Pete King on the language problems of Romney and Santorum, and the Obama-Hillary comparison

pete-king-language-problems-romney-and-santorum-and-obama-hillary-c
Mitt Romney, Rick Santorum. (ABC News)
Tweet Share on Facebook Share on Tumblr Print

After Arizona and Michigan last night, Representative Peter King thinks Mitt Romney is "in better shape than he's been in a while," and there's "no one else in the field right now who could stop him." 

But King, who hasn't officially endorsed a candidate in the primary but has at times been something of an unofficial surrogate for Romney, tempered his assessment. He said Arizona was a "breakout victory," but conceded it was largely subsumed by the narrative coming out of Michigan, where Romney's three-point win was more of a narrowly averted disaster than a breakout.

"The fact that he only won by three points, in what is his state, no matter what you say—if you're born in that state, you're raised in that state, and your father is the governor, probably the most famous person to come out of that state—that's your state," King said.

To King, the results in Michigan were emblematic of a language problem in the Republican primary: Romney can't connect with conservatives, and his closest rival, Rick Santorum, can't help connecting with them.

MORE ON CAPITAL

ADVERTISEMENT

"Even apart from the Tea Party people, committed conservatives, well-read conservatives, people who've been reading National Review, or people who followed Goldwater or Reagan, when they look at Romney he's not speaking their language. And when he does speak it, it's obvious he's reading it," King said.

As for Santorum: "He doesn't know how to articulate [his social policy] to a broad audience. In many ways, Ronald Reagan might have been saying the same thing that Rick Santorum was, but he made it in a way that was going to reassure his followers but not scare off other people.

"And that's part of the problem we have in politics today. You can spend a whole career talking to the same audience, and I think Rick for the last however many years has been dealing with very evangelical Christian audiences, which is fine, but doesn't realize when he's saying something that's sounding extreme to the average audience."

"He's raising a cutting-edge issue—whether it's on abortion or it's religious liberty—and the mainstream tide is against you," King said. "If you're going to make those points, you have to be very precise in how you make them, and make them in a way that's going to appeal to a mainstream audience or at least minimize the negative impact. He just said them in a way that scared off independent voters."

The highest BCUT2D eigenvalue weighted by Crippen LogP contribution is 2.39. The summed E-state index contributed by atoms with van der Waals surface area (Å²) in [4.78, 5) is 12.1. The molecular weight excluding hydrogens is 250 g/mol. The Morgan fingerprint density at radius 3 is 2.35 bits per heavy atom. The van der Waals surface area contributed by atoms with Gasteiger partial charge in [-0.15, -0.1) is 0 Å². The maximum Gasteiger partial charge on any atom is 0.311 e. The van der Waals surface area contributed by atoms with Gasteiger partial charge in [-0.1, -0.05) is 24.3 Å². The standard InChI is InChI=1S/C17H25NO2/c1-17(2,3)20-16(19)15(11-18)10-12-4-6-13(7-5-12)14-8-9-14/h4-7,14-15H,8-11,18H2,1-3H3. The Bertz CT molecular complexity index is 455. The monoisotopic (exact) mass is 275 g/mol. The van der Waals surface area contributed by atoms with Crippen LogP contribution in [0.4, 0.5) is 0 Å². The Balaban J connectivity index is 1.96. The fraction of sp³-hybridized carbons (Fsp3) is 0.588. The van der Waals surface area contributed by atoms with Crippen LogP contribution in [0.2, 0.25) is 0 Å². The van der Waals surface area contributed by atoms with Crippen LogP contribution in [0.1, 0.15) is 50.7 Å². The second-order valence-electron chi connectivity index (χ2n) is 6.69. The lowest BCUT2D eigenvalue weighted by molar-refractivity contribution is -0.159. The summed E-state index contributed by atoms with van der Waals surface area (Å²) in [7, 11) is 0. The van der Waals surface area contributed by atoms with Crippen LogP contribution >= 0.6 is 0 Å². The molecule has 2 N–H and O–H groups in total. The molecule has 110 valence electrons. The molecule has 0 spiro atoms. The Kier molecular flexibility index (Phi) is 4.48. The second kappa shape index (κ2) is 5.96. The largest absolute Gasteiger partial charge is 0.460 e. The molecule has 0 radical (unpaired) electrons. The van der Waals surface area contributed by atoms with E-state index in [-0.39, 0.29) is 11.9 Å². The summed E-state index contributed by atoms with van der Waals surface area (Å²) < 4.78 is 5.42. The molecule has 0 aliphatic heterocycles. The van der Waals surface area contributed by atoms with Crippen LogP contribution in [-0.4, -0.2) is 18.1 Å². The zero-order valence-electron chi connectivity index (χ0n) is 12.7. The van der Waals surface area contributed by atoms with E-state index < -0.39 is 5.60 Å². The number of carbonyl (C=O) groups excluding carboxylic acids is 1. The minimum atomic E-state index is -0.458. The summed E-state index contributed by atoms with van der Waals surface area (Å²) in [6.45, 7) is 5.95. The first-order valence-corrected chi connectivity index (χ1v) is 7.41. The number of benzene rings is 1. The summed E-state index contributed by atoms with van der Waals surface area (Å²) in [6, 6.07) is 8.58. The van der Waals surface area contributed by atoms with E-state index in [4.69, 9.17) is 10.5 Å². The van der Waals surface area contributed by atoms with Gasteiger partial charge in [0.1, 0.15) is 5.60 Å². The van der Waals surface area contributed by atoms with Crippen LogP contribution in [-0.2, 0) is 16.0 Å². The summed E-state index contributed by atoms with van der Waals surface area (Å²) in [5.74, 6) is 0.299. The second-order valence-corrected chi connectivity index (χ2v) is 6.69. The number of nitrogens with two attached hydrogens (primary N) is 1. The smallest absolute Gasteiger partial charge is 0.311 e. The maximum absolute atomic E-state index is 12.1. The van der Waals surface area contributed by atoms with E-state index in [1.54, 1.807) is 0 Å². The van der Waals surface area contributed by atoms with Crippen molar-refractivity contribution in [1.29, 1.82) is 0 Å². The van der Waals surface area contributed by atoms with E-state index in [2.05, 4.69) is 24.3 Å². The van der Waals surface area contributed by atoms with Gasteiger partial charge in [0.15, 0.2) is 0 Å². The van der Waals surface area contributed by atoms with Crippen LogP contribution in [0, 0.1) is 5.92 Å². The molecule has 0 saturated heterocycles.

He offered a local comparison.

"It would be like taking a Democrat out of the west side of Manhattan, and putting him in Mississippi," he said. "No matter how he tries, he's not going to realize how many mistakes he's making."

King said he was sympathetic to Santorum's point about the role of religion in public life, but for the candidate to say he wants to "throw up" when hearing John Kennedy's famous speech only "trivializes a complicated issue," and, again, strikes many non-evangelical voters as extreme.

"I don't know if Rick has ever gone into a reform temple and discussed for an hour his position on church-state," he said.

King said that as long as Romney can "stay alive" through Super Tuesday, with a few wins and some strong performances, his superior fund-raising and organization should make him the candidate. 

He also rejected the notion advanced by some Republicans that a long, competitive primary would make these candidates stronger, like it did with Barack Obama and Hillary Clinton in 2008.

"I think it is hurting the party," he said. "Everyone talks about Obama and Hillary, but it was not that personal. They may have felt it was personal, but they kept it pretty much a policy level."

King said the personal nature of the campaign had hurt all the candidates.

"One of the things I've found, is when you're in one of these arguments, you cannot win it," he said. "Because if a guy calls you a no-good rotten liar, there's no way you can just say 'I disagree with you.' You've got to go back at the guy and somehow respond in kind, and you both get hurt. So I think that's what it is, they're looking like a bunch of mindless brawlers, and the president is coming across as being above the battle."